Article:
Gas (1995) is a remarkable work of ambient techno by Brit composer Mat Jarvis, originally released on the legendary and now-defunct Emit Records. When re-released by Jarvis on his own label ten tears later the album sounded no less strange or beautiful; it has truly earned its classic status in the electronic underground.
Gas (Mat Jarvis)
country of origin:
90's - 00's
- Gas (1995, Emit/Microscopics.co.uk)
as High Skies:
- Sounds Of Earth (2010, Microscopics.co.uk)
Reviewed by Mike G
Not to be confused with the German artist of the same name, Gas (1995) is a remarkable work of ambient techno by Brit composer Mat Jarvis, originally released on the legendary and now-defunct Emit Records. When re-released by Jarvis on his own label ten tears later the album sounded no less strange or beautiful; it has truly earned its classic status in the electronic underground.
Aficionados of modern techno often talk about techno's soul, yet that very quality I've found lacking in much of the electronic music that falls under that category. The self-titled Gas, however, is very much the business, moving one reviewer in 1995 to call the album "the sound of machines crying". At the ambient end of the techno spectrum the Brits and Europeans - as well as a few American labels such as Silent Records and Instinct Ambient - lead an extraordinary wave of musical creativity in the early to mid 90's, parallel with the rise of modern dance music. This wave was defined most famously by the "electronic listening music" of Warp Records' short-lived Artificial Intelligence series. While Gas would have fitted well enough with the Warp/A.I. aesthetic, Jarvis' album really does inhabit a world of its own. It's melodic yet abstract, mechanical yet lush; alien yet intimate. I've never heard machines sound so alive while still sounding so clearly like machines. Is this the sound of Isaac Asimov's more human-than-human robots let loose in a recording studio? A notion for sci-fi fans to ponder, perhaps.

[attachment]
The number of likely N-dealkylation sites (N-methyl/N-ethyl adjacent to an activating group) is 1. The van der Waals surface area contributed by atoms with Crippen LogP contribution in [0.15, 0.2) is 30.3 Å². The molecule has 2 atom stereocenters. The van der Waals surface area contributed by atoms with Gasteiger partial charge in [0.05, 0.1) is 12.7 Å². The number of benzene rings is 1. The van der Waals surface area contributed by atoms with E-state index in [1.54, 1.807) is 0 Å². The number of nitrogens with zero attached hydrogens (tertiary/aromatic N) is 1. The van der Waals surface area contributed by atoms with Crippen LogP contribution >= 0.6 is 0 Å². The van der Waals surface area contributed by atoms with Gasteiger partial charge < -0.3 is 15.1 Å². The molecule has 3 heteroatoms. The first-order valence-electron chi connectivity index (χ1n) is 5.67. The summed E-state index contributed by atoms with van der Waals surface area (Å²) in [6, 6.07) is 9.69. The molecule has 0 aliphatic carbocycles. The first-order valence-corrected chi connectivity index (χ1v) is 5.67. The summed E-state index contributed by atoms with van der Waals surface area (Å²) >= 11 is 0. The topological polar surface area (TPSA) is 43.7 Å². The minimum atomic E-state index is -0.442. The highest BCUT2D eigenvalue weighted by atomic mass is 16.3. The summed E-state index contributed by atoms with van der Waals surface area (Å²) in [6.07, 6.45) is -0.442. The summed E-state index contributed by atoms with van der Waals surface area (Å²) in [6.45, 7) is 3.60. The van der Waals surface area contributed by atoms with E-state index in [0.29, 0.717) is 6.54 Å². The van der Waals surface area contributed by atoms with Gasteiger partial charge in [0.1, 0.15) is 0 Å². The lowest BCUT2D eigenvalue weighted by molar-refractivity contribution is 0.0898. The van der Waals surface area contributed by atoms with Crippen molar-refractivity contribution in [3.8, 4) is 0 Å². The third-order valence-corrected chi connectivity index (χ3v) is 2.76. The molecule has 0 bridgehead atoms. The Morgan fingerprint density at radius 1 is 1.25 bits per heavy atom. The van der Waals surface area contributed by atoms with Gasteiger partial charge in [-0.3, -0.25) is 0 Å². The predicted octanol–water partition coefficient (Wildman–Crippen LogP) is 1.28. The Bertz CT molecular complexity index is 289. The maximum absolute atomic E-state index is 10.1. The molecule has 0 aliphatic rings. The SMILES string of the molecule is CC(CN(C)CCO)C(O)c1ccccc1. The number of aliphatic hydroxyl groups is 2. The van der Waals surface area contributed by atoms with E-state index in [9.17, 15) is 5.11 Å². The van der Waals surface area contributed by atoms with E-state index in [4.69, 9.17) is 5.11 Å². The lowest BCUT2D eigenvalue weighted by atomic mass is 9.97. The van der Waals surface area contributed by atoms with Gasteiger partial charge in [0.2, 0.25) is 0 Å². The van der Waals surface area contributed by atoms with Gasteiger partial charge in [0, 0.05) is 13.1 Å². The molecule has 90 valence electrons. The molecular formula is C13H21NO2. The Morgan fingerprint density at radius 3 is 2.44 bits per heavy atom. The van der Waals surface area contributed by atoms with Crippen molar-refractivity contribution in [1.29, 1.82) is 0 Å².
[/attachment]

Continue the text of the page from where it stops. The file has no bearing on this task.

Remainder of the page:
Mat Jarvis nowadays intermittently records under the name High Skies and designs video game soundtracks. His lone High Skies album to date is called Sounds of Earth (2010) and it's a gorgeous, distinctive work of soft-edged bleepy spacemusic. Meanwhile, Jarvis has only one Gas album to his name and it seems that's how it will stay; an album upon which the Emit label carved its enviable reputation for innovation, quality and subtlety in ambient dance music. Don't miss it.